The ripest imagination resides in the mind of a child. There are little cares for what is accepted or cool, and the mind is allowed to explore as far as it can possibly go. It’s why children possess such strong fears. An adult recognizes the unfounded belief of bed dwelling monsters while a child has no problem imagining it to be true. In our youth our games are not what we hold in our hands but what we hold in our minds. Nothing is as it seems, the fantastic is possible and there are few things with as much potential as a large, empty cardboard box. The one thing lacking from the childhood mind is experience, an appreciation of the actualities of the world that could only assist in the mental playground. I Declare War has no problem merging the two and what results is a wondrous mixture of familiar and brand new.
PK (Gage Munroe) has never lost a game of War. He holds onto the flags of his past wins with great honor. But it all feels somewhat incomplete as he has never faced an opponent that holds a comparable understanding of strategy. This time it’s different. His adversary is Quinn (Aidan Gouveia), a strategist cut from the same cloth with a view of War as the chess match that it is. Unfortunately, Skinner (Michael Friend) has a history with PK and hatches a plan that threatens to overshadow the very game itself.
The 80s were a time for the action star. Sylvester Stallone and Arnold Schwarzenegger led a bombastically violent charge of films that seemed to have just as much dialogue as explosions. Dripping with muscles, they were testosterone pumped directly into your eyes. Nostalgia being as lucrative as it is, the aging stars are now attempting to cash in on their lineage of machismo, The Expendables series being the most blatant grab at our yearning for the films of yesterday. Admittedly, it just isn’t the same. Predator, Robocop and First Blood were all films that we enjoyed not simply for their over-the-top crashes but because they were something different. Their cartoonish levels of violence and penchant for the perfectly placed one liner nearly established a genre all their own. Now it feels like little more than a retread. We see what you’re trying to do, but don’t just repeat yourself; we want more. I Declare War is catered to the fans of this old mode of action, but has no problem asserting itself as something new.
The rules of the film are simple, just as the game of War itself. However, what makes it interesting is the commitment from all involved. It can be a bit difficult to put together how the universe works, with the very real looking guns that the children carry. However, this isn’t some take on a dystopian future, but rather an illustration of the warped child mind. Media has directly affected these children, and they have been influenced by the war and action films of time gone by. We see exactly what they believe they are doing. The action is typically intense, but is later undercut by the reactions that don’t happen. When some of the kids stop believing, and gunshots go unfelt, stick guns unable to become anything more, it illustrates how some of the participants are taking things too far. Most interestingly is that underneath the shock value of children uttering racist epithets is a lingering commentary on war. PK is distracted so completely by his need to win that he sacrifices all of the relationships in his life. In fact, only a couple of the characters aren’t entirely screwed up, and judging by the frequency with which they appear to play War, the game isn’t blameless.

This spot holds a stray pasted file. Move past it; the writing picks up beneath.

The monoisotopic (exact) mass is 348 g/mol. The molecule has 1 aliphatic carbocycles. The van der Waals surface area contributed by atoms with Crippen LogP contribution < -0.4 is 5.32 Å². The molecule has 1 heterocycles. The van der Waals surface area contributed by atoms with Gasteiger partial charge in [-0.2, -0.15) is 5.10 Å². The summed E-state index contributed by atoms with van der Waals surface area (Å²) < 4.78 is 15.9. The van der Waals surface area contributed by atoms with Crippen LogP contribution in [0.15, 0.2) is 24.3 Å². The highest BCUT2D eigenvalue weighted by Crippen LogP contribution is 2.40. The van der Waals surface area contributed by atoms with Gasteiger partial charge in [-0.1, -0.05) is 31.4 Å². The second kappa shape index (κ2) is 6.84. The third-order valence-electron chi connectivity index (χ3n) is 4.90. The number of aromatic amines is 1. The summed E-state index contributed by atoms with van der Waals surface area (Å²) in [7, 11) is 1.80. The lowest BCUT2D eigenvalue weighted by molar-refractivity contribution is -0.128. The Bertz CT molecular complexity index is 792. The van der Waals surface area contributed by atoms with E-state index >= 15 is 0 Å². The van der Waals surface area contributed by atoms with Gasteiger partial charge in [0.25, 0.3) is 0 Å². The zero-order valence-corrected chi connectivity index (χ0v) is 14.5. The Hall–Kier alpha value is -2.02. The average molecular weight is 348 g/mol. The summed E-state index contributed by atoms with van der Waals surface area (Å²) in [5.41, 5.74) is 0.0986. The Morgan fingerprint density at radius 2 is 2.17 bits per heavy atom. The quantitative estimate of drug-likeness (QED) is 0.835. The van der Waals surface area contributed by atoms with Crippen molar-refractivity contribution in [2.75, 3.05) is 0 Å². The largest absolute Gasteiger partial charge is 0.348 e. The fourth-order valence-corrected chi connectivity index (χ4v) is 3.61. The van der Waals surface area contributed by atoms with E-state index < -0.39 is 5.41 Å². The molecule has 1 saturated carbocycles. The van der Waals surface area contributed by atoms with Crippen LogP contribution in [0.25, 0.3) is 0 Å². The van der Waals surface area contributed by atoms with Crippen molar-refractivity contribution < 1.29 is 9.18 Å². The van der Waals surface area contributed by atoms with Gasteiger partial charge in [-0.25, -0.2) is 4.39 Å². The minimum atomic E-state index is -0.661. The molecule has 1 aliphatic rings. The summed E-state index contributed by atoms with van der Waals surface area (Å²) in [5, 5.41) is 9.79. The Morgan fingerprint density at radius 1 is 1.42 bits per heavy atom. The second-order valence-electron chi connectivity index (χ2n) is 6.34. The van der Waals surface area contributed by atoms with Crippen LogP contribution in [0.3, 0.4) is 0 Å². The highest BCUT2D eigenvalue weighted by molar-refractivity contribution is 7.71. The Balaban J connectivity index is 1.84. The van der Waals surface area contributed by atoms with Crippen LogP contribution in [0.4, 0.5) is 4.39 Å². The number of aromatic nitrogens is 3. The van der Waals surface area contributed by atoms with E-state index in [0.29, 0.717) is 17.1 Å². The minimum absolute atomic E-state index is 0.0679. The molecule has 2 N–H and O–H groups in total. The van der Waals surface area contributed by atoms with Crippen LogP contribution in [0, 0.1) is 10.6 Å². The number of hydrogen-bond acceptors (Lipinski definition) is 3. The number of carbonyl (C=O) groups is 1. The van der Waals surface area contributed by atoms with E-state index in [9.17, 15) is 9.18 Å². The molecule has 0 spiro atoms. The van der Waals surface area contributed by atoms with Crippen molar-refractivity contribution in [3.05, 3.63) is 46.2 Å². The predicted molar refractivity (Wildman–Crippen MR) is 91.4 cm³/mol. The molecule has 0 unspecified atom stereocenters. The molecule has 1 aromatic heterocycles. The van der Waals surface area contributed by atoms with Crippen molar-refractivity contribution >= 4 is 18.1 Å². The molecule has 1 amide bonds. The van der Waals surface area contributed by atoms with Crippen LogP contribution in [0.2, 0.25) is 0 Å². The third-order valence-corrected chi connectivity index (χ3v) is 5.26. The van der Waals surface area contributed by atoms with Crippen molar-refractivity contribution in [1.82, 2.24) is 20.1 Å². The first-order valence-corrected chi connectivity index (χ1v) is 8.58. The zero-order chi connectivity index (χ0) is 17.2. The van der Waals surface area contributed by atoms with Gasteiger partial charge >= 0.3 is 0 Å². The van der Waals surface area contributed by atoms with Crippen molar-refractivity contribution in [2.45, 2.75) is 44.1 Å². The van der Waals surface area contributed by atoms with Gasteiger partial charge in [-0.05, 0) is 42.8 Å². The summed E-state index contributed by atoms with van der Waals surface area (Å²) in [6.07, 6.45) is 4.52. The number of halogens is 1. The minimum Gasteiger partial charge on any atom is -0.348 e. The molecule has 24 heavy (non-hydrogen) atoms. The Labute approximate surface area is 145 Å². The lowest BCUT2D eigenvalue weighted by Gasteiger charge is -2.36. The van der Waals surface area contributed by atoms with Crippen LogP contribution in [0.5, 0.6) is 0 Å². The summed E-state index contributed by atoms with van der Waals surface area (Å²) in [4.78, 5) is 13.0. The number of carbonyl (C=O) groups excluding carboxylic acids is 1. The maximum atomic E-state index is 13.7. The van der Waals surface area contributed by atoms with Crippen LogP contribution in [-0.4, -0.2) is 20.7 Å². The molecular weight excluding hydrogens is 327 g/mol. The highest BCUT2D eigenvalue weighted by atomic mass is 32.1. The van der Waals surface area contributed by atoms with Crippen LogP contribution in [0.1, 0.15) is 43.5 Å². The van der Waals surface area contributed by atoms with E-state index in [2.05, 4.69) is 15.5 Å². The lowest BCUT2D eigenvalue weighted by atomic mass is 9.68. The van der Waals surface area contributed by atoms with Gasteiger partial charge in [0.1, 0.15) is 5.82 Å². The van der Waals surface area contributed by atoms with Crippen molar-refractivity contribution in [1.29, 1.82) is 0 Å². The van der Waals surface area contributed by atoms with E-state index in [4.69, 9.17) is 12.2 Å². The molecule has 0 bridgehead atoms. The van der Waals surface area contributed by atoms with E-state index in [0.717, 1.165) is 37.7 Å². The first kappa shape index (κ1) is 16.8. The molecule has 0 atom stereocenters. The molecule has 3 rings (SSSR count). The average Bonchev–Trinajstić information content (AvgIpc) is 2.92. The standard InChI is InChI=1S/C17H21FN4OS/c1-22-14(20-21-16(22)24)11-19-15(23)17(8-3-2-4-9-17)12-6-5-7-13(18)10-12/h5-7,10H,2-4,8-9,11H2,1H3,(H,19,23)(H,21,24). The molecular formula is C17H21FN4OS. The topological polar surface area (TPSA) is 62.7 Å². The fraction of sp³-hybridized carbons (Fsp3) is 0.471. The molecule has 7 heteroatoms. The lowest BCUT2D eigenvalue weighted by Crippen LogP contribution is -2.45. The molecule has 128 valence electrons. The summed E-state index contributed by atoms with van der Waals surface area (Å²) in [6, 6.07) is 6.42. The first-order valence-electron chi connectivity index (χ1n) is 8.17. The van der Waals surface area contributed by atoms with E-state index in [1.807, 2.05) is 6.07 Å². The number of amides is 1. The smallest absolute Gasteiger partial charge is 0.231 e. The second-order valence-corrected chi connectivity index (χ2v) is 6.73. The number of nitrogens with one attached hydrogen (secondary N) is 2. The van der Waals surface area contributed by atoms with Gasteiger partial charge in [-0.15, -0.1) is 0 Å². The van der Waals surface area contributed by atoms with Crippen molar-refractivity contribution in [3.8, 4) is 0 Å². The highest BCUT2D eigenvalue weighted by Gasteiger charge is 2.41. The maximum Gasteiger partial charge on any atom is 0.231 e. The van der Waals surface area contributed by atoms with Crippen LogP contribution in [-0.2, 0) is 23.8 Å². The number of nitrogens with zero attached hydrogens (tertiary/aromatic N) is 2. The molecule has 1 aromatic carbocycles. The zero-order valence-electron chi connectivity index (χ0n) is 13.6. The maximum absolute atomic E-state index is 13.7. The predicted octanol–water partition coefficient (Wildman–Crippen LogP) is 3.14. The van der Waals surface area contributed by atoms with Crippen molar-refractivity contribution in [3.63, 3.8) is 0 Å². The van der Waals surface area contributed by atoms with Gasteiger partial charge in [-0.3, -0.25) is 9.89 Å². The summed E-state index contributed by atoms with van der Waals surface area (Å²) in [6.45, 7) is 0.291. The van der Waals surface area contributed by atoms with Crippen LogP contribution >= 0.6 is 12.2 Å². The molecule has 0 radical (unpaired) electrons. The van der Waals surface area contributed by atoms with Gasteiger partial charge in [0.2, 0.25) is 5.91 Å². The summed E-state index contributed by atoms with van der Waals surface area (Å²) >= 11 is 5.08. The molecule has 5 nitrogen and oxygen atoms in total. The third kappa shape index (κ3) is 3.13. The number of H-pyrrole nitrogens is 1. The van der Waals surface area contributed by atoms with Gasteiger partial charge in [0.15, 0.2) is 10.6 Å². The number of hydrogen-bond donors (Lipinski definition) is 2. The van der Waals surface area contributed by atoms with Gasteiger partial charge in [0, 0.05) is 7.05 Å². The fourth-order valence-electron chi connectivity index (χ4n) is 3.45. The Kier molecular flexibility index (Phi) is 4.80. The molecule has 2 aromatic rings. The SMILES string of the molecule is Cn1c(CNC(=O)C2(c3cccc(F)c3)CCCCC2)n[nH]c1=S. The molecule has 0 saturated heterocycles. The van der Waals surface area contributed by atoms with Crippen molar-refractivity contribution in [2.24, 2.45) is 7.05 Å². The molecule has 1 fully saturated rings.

Co-directors Jason Lapeyre and Robert Wilson treat their characters like adults, but manage to maintain a modicum of adolescent innocence. The diminutive stature of the cast only makes the surrounding forest look all the more vast. The special effects work when they need to, but the practical use of paint-filled balloons as grenades is a stroke of brilliance. When characters “die” they are caked in “blood” and the image makes their departure from the game all the more dramatic. The amateur acting of the cast occasionally slips, but never distractingly so. They carry logs with the same gravity as they carry machine guns. Unfortunately, the film has the habit of going for a bit too much, the Jess storyline seems out-of-place and incomplete, and many of the threads are left dangling. When you strip away all of the surrounding clutter, which can occasionally be cumbersome in its ubiquity, the central plot and a strong turn from Gage Munroe as the victory obsessed PK is strong enough to support the film.
There aren’t many films like I Declare War. Lord of the Flies has more gravity and Commando less realism. The stakes are usually fabricated and it’s hard to lose sight of the fact that these are children. Nevertheless, the film is always entertaining. It deftly volleys between laughs and gripping tension. Most will be distracted by its central trope, that of children carrying automatic weaponry and treating war as if it is nothing more than a game, but there is definitely more going on than just that. Just as much as it posits the triviality of war, it acts as a commentary on the emotional ramifications of bullying in its many forms. The film succeeds because it stays away from parody. The characters react genuinely and there is a deep commitment from all involved. I Declare War is delightfully self aware, unendingly fresh and just may be one of the best war films of the past few years.
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